The actual rendertime was about 4 frames per second as it took just one hour to render! Witch complex foliage and smoke! In 4K! In real-time it could even play at around 30 fps (i7-5820K, 2x980GTX sli).  The real bottleneck in render speed was eventually the hard drive which was a good old 7.200 rpm drive as my SSD didn’t have 150GB to spare. I imported the sequence into to after effects, did some post and rendered it into the .mp4 container. This took some time. I guess it was somewhere between 4-8 hours. It’s a quite large margin but I really can’t recall correctly. However, I found it to be ridiculously long. Get your shit toghether, After Effects. Maybe use both of the video cards!

With regard to image quality, the lightning fast rendertime with Unreal naturally has its disadvantages over regular rendering software as Octane. There tend to be some undesired artifacts in your frames of which the cause isn’t always easy to find. In the video above you can notice light flickering, a problem caused by the anti-aliasing settings. I couldn’t solve it. There are other minor mistakes. But due to the low budget we considered them to be noncritical. The different techniques for light calculation and object handling differ from what you’re used in software like C4D or blender. Amongst the thousands of settings, buttons and sliders you might get lost sometimes. But it’s definitely worth it. Google and patience will get you far!

“As it currently stands, Unreal is in no way a valuable replacement for professional animation software, but rather a fun addition.”

Another project was a music video. It was almost entirely made within Unreal Engine. The foliage editor allows you to make cool looking environments in no time. This is a very specific, but useful function. So yes, maybe you can’t demand that Maxxon, Autodesk, The Foundry and other firms  should implement something similar because it’s very specific and the focus of their software is very broad, but why the hell not? C4D has a content library, which is terrific. So why would a module to create a certain common environment with ease not have its place? There’s third party plug-ins, surely. But making environments to support a scene as secondary element is almost essential, no? I might be too biased here. Anyways, these 3D software developers maybe shouldn’t take themselves too serious. Easy and fun to use will eventually win if it produces the same results as boring but professional software. The music video was really fun to make, as you could easily fabricate interesting environments with direct output. There is just a lot more time to play around. You could try several final renders and ditch them without regret.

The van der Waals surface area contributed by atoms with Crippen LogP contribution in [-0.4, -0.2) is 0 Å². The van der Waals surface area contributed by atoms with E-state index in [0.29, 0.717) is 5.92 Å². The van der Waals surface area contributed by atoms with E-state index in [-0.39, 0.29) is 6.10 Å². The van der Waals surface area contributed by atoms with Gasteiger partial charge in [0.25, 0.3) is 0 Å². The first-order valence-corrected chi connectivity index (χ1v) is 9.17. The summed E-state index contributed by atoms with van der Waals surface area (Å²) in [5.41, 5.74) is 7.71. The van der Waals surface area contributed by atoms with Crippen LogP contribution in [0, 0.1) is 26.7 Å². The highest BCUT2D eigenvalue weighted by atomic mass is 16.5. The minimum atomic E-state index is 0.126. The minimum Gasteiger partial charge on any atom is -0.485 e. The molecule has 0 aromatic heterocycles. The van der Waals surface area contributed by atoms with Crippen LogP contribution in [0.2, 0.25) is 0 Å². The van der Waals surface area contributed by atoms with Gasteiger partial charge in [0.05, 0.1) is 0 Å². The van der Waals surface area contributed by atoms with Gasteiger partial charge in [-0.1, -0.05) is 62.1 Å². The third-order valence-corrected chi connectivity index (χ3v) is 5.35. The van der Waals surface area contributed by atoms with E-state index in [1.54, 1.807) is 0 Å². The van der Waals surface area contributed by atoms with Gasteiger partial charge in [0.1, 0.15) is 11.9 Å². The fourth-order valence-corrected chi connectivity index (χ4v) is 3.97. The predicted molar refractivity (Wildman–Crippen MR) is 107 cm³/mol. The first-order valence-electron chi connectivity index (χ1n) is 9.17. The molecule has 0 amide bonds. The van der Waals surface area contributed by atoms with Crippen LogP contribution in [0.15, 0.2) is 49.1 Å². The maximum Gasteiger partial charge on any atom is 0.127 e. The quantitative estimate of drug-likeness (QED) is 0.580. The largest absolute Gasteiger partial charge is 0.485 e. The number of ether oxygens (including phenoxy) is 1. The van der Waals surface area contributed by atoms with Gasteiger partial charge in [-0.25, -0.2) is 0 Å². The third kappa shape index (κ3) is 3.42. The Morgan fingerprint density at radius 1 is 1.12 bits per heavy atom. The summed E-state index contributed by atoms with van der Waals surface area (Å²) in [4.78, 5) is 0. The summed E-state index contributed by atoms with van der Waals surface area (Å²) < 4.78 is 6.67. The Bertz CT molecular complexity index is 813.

As it currently stands, Unreal is in no way a valuable replacement for professional animation software, but rather a fun addition. The animation tools are lacking, but I’m guessing they wil gradually be implemented. At least that’s what I hope. Currently you would do advanced animation outside of Unreal and implement it later. If that’s possible. We tried a waving flag but that was near impossible without 3DsMax/Maya. There’s all kinds of tricks to fake this effect in particular and I haven’t even mentioned the fabulous particle system which works so ingenious and different than in regular animation software that it’s absolutely worth checking! There is a built in sequence editor which lets you animate cameras and objects in a basic manner. The sequence editor is currently in full development. The creators are aware of the possibilities for animators, so I’m guessing animation software developers and Unreal might do some great things toghether in the future. It’s still absolutely free to use for now (for non-game purposes at least), this might change in the future. But I won’t hesitate to pay for absolute quality.